* * *

Reading The Golden by Lucius Shepard; it's a political thriller set in a Gormenghastly vampire palace. The vampire stuff is used as metaphor and MSG. Shepard's short stories are more subtle, but he lets the Gothiness of it all justify some extravagant excess; then he finds the nuanced shadings within the excess. Ken Russell should make the movie.

Friday, July 10, 2009

Freaky Actors

I just saw a documentary about Tod Browning, the director of such films as Dracula and Freaks. He worked with Lon Chaney a bunch, and wanted to do Dracula with him; no doubt Chaney would have created one of his famous makeup schemes as part of the character. He died too soon, though, and Bela Lugosi got the job. Lugosi refused to wear makeup and relied on his distinctive personality to create the character.

I found this more inspiring than I can probably convey. Two beloved performers who handled similar creative tasks in ways that suited their individual styles and talents. It gives me hope as an actor; I tend to fall into the trap of thinking there's some answers-in-the-back-of-the-teacher's-edition correct way to do things, and that I don't measure up, but in creative work there's many, many routes to success. Now to persuade North Carolina's casting directors.

Friday, July 03, 2009

Kannapolis to Austin

Laurie and I went traveling last week. Here's a few highlights:

Visiting two delightful Austin swimmin' holes, Deep Eddy and Barton Springs. It turns out that what I didn't like about swimming was clorine.

Spending time with Laurie's sister, a hilarious nurse who filled us in on the funny and dark sides of her profession. A sample: nurses call motorcycles "Donorcycles." Also, she wants her funeral music to include "Ghostbusters". That just gets funnier the more I think of it.

My return to Birmingham, Alabama, where I reconnected with some old friends, finally ate some V. Richards bread (A staple of my B'ham days which I've been pining for ever since leaving) and discovered a groovy bar, the Red Lion Lounge, a year too late to hang there regularly. Red Lion is a good quiet bar for sitting outside with a cluster of chums, or going inside to watch a fourtysomething guy in a suit chat up a goth Gen X'er ("See, I'm the last of a dying breed...")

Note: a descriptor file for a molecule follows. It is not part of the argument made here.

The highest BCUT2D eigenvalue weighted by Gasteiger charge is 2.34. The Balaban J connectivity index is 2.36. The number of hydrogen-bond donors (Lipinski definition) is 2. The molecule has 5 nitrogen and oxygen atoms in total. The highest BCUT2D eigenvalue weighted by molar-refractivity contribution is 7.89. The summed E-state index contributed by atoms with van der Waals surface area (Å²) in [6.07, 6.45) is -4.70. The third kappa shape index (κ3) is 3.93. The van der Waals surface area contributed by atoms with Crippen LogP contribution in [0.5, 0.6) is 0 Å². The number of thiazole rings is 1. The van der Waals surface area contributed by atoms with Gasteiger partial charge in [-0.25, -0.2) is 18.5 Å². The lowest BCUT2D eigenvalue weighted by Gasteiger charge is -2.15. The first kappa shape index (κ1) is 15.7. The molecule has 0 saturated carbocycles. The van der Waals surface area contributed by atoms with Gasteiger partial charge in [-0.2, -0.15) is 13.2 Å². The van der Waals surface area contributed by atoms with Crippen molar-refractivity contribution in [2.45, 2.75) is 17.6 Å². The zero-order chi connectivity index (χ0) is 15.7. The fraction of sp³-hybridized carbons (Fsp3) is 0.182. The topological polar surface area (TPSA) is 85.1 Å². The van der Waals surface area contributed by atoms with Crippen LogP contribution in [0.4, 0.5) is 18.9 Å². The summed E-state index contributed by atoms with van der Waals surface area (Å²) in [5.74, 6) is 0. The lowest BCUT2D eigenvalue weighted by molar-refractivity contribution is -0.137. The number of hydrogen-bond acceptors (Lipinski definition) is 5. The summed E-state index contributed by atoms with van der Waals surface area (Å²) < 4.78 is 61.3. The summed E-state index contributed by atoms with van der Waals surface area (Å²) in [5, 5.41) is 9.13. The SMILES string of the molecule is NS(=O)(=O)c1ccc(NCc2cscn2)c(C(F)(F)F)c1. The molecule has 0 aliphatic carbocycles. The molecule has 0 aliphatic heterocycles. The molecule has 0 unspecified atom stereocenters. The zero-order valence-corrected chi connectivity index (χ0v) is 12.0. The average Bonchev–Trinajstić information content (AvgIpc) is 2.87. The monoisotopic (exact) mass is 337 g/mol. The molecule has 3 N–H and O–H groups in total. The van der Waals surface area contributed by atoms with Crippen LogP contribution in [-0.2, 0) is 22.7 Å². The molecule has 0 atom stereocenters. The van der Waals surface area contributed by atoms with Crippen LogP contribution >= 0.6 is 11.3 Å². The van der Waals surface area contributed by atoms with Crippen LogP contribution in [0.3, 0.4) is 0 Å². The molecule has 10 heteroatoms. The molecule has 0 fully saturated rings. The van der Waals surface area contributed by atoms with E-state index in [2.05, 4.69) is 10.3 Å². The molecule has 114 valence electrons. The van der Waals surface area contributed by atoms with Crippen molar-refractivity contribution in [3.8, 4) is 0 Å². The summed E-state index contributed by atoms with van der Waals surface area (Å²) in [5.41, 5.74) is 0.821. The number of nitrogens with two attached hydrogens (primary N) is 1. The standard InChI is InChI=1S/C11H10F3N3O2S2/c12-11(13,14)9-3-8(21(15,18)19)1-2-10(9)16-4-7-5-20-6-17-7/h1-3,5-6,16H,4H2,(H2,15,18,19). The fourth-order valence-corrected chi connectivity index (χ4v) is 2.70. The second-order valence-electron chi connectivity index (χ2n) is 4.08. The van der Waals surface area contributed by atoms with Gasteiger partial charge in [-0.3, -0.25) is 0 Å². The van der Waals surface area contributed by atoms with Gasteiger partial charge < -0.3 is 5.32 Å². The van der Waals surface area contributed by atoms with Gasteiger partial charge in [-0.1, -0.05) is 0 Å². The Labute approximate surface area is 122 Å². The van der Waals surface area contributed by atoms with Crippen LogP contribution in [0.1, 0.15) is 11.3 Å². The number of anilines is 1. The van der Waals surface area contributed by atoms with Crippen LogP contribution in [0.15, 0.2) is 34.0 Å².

(sidenote: there was an apartment complex near my old digs which was full of Latin American folks. Every weekend you could walk by and hear guys speaking spanish and playing Reggaetone as they worked on their custom-painted trucks. Then, one weekend, they were GONE. All of them. The building became an exhibit on the theme of broken windows and enigmatic grafitti; I was tempted to explore it but was afraid of antsy squatters. Now the building is also GONE, replaced by a tan grassy hillside.)

Driving through small towns in Texas. My notions about modern Texas have been shaped by the Texas Chainsaw Massacre movies, Joe Bob Briggs, and the novel Stinger by B'ham native Robert McCammon, in which aliens invade a dying Texas town. I'm happy to report that Texas lived up to my pulpy hopes... rusty trailers, shirtless country folk with sun-browned muscles, odd jury-rigged diners...

Seeing Professor Cox again. He's about to spend a year in China on a Fulbright grant, which is more that I can say, so it was our last chance to catch him.

Another interesting and mysterious sighting: a dilapidated, closed rest stop in Louisiana. I believe it's one I stopped at back in the Nineties: it stank from the moment we got out of the car, and was full of bums demanding money. The march of the moaning bums was reminiscent of a George Romero movie. Now Louisiana's rest stop is clean and bum-free. Except when I show up.